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Comment: Re:Can we use this? (Score 1) 150

by HiThere (#49549175) Attached to: Wormholes Untangle a Black Hole Paradox

There are many variations of this. One I *think* works (but I don't have the skill to check) is that the universe is "sort of" like a simulation, where only macroscopic items have a defined state, but the macroscopic items have defined contents and a defined energy spectrum, and when you arrange to "look closely" at one of those items, it alters the state of the rest of the item in a computationally conservative way, such that you can't detect the difference until you start getting really close to the limits of the simulation, at which point you get results that are statisticly chosen to confirm the conditions of the macroscopic item. So if you split off a bound pair of subatomic particles, they are so pair has defined characteristics, but there is no definition of the components until you look.

Think of it as a way of simplifying the model so that it can run faster on the host computer. The actual "host computer" may not really exist, but if it did, this would be the most efficient way to program it.

+ - Microsoft, Chip Makers Working on Hardware DRM for Windows 10 PCs-> 1

Submitted by writertype
writertype writes: Last month, Microsoft began talking about PlayReady 3.0, which adds hardware DRM to secure 4K movies. Intel, AMD, Nvidia, and Qualcomm are all building it in, according to Microsoft. Years back, a number of people got upset when Hollywood talked about locking down "our content". So how important is hardware DRM in this day and age?
Link to Original Source

Comment: Re:Good (Score 1) 297

A better approach is to make the copyright holder a legal steward of the work until it enters the public domain. That is, they have a legal duty to maintain it in the best possible form and make sure it gets handed off to interested parties when it enters the public domain. Failure to do so is a breech of the contract resulting in handing all profits from the work during copyright to the public (that is, a massive fine).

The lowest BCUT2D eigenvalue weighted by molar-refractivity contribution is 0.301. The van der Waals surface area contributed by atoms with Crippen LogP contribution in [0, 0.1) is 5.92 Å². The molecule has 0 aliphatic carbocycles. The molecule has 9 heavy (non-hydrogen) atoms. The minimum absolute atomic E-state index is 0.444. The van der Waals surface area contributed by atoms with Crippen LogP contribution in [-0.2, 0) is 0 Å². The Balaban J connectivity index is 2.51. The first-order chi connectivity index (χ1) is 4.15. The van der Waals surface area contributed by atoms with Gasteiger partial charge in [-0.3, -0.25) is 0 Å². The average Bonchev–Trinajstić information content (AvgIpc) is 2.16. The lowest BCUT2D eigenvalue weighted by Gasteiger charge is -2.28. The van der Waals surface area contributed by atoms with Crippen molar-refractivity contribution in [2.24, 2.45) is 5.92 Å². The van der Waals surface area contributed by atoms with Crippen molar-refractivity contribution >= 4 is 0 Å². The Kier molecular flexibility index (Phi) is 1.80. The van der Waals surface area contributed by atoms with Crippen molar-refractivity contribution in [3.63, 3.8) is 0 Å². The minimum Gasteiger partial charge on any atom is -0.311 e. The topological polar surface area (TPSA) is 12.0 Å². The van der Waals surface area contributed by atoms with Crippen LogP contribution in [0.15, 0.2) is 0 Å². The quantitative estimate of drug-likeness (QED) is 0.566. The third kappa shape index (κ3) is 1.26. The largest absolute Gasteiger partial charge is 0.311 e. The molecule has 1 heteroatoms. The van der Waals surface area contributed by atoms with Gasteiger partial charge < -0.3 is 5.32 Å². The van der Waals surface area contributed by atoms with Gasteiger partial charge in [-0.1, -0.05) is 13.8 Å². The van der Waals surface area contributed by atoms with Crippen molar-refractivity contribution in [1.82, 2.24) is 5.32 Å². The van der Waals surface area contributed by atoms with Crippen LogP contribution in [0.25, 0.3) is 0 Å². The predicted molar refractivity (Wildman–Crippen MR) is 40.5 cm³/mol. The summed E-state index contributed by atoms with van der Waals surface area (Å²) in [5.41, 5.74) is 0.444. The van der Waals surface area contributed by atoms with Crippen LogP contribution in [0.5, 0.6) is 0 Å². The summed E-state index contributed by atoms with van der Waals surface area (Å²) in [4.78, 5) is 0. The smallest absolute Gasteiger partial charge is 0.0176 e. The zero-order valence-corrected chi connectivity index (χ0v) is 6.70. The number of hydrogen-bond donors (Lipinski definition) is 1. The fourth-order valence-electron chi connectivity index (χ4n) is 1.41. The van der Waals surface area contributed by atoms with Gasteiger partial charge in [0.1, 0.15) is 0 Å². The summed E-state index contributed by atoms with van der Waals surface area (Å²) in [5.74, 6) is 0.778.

If the cost of maintaining the work exceeds the value, they may choose to terminate the copyright early, but must give sufficient public notice.

Comment: Re:How about... (Score 1) 101

by sjames (#49542555) Attached to: Comcast and TWC Will Negotiate With Officials To Save Their Merger

Actually, it wasn't my statement, but I did defend it as not too far from true.

Because many over 60 have very little experience with computers, you have more knowledge to backfill in order to teach them about computers (starting with de-mystifying the magic box). Again, not a question of intelligence or educability, just a matter of experience.

That will be true for many (more often than not), but clearly is far from universally true.

I suspect, these are simply magic.

I have little doubt most of those things are magic to most people, but through using them for decades, they have learned to deal with them from a black box perspective. The 60 somethings who have recently found a good enough reason to bother with a computer will get there too.

Comment: Acer laptops are great (Score 1) 412

by Ice Station Zebra (#49542141) Attached to: We'll Be the Last PC Company Standing, Acer CEO Says

Cheap and well built. I recently bought a $250 from the local Microcenter and first thing I did when I got it home was to take it apart. Let's just say I was impressed with the quality of the parts inside. Very much reminded me of Apple, expect it was easier to put back together, all the screws were the same size and had standard heads on them that didn't require a special tool to deal with. I buttoned it up and installed Linux. Go Acer!

Seen on a button at an SF Convention: Veteran of the Bermuda Triangle Expeditionary Force. 1990-1951.

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